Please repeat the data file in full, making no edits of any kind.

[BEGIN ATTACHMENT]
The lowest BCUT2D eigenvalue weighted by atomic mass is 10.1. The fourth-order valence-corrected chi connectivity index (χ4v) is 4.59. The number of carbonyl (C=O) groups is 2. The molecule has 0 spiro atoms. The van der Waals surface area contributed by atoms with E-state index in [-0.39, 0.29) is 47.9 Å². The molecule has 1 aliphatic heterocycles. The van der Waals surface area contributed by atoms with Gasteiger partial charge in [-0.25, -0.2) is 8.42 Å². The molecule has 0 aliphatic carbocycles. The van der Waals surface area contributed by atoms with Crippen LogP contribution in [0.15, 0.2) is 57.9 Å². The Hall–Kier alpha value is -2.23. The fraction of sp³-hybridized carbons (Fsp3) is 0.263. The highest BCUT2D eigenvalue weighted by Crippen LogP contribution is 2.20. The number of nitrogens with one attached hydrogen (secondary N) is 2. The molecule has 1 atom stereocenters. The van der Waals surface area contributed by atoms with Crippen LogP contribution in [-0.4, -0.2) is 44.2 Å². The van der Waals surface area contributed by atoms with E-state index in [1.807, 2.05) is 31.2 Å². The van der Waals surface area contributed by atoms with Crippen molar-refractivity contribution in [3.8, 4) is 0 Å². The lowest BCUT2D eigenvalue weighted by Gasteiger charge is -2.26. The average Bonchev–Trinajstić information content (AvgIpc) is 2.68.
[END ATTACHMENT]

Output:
The lowest BCUT2D eigenvalue weighted by atomic mass is 10.1. The fourth-order valence-corrected chi connectivity index (χ4v) is 4.59. The number of carbonyl (C=O) groups is 2. The molecule has 0 spiro atoms. The van der Waals surface area contributed by atoms with E-state index in [-0.39, 0.29) is 47.9 Å². The molecule has 1 aliphatic heterocycles. The van der Waals surface area contributed by atoms with Gasteiger partial charge in [-0.25, -0.2) is 8.42 Å². The molecule has 0 aliphatic carbocycles. The van der Waals surface area contributed by atoms with Crippen LogP contribution in [0.15, 0.2) is 57.9 Å². The Hall–Kier alpha value is -2.23. The fraction of sp³-hybridized carbons (Fsp3) is 0.263. The highest BCUT2D eigenvalue weighted by Crippen LogP contribution is 2.20. The number of nitrogens with one attached hydrogen (secondary N) is 2. The molecule has 1 atom stereocenters. The van der Waals surface area contributed by atoms with Crippen LogP contribution in [-0.4, -0.2) is 44.2 Å². The van der Waals surface area contributed by atoms with E-state index in [1.807, 2.05) is 31.2 Å². The van der Waals surface area contributed by atoms with Crippen molar-refractivity contribution in [3.8, 4) is 0 Å². The lowest BCUT2D eigenvalue weighted by Gasteiger charge is -2.26. The average Bonchev–Trinajstić information content (AvgIpc) is 2.68.